More E. Coli On Mercer Island, Source Remains A Mystery | KUOW News and Information

More E. Coli On Mercer Island, Source Remains A Mystery

Oct 3, 2014

Residents of Mercer Island are on their second boil alert this week.
Credit Flickr Photo/Steve Johnson (CC BY 2.0)

There’s E. coli in the water again on Mercer Island. The island's 62 restaurants  have been ordered to close and people are being told to boil their water for the second time in a week. Schools say they’ll remain open.

The city says test results on Thursday morning showed one sample with E. coli. Mercer Island City Manager Noel Treat says the city is working collaboratively and quickly to try and figure out the problem. 

“Ever since this last weekend we’ve been doing inspections of our system and re-inspections of our system. We’re going to continue daily water sampling,” he said. "We’re working with our engineers and the engineers from the State Department of Health to do a complete analysis of our system and just try and pinpoint where might there be some source of contamination."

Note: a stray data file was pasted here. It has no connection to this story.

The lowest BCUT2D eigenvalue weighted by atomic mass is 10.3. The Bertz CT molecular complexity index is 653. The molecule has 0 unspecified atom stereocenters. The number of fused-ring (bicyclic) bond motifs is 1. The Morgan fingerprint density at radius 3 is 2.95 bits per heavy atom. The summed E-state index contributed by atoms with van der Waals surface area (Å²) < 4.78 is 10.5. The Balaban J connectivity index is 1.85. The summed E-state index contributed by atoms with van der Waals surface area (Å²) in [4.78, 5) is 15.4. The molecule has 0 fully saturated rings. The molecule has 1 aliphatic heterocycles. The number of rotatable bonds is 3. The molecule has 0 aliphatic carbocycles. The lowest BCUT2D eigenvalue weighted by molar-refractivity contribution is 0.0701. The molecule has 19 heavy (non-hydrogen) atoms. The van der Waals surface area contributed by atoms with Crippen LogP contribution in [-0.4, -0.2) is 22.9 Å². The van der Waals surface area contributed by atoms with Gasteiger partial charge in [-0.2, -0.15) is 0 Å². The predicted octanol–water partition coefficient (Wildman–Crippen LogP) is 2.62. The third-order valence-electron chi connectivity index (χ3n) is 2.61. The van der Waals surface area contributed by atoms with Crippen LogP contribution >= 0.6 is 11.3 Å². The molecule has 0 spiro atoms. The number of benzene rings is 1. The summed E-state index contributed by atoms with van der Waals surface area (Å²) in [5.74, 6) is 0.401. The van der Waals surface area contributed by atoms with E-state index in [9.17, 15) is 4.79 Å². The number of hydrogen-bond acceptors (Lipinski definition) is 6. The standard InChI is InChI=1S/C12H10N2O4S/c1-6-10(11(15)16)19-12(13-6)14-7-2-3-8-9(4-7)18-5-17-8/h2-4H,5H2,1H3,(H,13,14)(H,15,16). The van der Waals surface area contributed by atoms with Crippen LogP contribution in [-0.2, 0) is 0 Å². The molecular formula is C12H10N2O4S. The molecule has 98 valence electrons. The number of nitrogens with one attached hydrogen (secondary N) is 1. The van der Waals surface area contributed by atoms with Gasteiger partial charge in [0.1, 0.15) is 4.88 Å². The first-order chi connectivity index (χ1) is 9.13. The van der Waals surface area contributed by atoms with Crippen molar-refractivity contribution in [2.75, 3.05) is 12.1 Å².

Water boil in effect on Mercer Island. Tap water must be boiled for one minute and then cooled before consumption.
Credit City of Mercer Island

Sandwich board signs warning people about the boil order were all over the city. Volunteers are also going door-to-door to get the word out.

Nassir Meysami is frustrated. He and his wife were loading up on 24 packs of bottled water at the supermarket. “You have a problem here,” he said. "Every day we have to listen to the radio. Water is good. Water is not good. Just fix it as soon as possible, you know?”

Others like Carol Radovitch seemed to be taking it in stride. Her shopping cart was filled with milk, water and tonic water. “Yeah, I’m loaded up with liquids,” Radovitch said. She was at home getting a haircut when she got a call from a friend. “She said turn on your TV. The water ban in on again!”

Radovitch dumped all the ice cubes from the freezer into the sink and drove to the store. “You begin to think you’re being terrorized or something. You know, silly thoughts. But then again, not so silly," she said.

The city says there have been no confirmed cases of illness. Seattle Public Utilities, which supplies the city’s water says the problem is limited to Mercer Island.